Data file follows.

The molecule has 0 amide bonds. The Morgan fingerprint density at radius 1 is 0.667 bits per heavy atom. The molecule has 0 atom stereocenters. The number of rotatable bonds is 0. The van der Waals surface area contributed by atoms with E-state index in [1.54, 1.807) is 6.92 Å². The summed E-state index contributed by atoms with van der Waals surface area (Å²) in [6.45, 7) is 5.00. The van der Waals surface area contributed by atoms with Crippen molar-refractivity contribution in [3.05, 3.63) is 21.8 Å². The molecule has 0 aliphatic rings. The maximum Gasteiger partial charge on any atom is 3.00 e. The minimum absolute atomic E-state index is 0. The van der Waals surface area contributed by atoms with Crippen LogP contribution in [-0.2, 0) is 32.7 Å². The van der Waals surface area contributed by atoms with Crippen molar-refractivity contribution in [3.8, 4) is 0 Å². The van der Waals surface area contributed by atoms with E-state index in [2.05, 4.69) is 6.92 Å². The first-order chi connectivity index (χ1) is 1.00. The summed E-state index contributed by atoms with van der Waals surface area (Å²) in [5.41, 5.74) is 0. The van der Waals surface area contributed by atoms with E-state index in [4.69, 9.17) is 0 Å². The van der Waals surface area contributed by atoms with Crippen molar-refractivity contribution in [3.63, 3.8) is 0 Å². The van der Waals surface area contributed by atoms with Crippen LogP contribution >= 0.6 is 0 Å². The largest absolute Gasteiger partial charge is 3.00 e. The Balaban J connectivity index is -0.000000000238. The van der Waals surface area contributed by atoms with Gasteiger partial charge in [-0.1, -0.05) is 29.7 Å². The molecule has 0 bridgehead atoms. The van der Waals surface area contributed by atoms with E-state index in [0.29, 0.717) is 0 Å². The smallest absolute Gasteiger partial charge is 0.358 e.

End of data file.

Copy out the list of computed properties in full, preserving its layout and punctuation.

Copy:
The molecule has 0 amide bonds. The Morgan fingerprint density at radius 1 is 0.667 bits per heavy atom. The molecule has 0 atom stereocenters. The number of rotatable bonds is 0. The van der Waals surface area contributed by atoms with E-state index in [1.54, 1.807) is 6.92 Å². The summed E-state index contributed by atoms with van der Waals surface area (Å²) in [6.45, 7) is 5.00. The van der Waals surface area contributed by atoms with Crippen molar-refractivity contribution in [3.05, 3.63) is 21.8 Å². The molecule has 0 aliphatic rings. The maximum Gasteiger partial charge on any atom is 3.00 e. The minimum absolute atomic E-state index is 0. The van der Waals surface area contributed by atoms with Crippen LogP contribution in [-0.2, 0) is 32.7 Å². The van der Waals surface area contributed by atoms with Crippen molar-refractivity contribution in [3.8, 4) is 0 Å². The van der Waals surface area contributed by atoms with E-state index in [2.05, 4.69) is 6.92 Å². The first-order chi connectivity index (χ1) is 1.00. The summed E-state index contributed by atoms with van der Waals surface area (Å²) in [5.41, 5.74) is 0. The van der Waals surface area contributed by atoms with E-state index in [4.69, 9.17) is 0 Å². The van der Waals surface area contributed by atoms with Crippen molar-refractivity contribution in [3.63, 3.8) is 0 Å². The van der Waals surface area contributed by atoms with Crippen LogP contribution >= 0.6 is 0 Å². The largest absolute Gasteiger partial charge is 3.00 e. The Balaban J connectivity index is -0.000000000238. The van der Waals surface area contributed by atoms with Gasteiger partial charge in [-0.1, -0.05) is 29.7 Å². The molecule has 0 bridgehead atoms. The van der Waals surface area contributed by atoms with E-state index in [0.29, 0.717) is 0 Å². The smallest absolute Gasteiger partial charge is 0.358 e.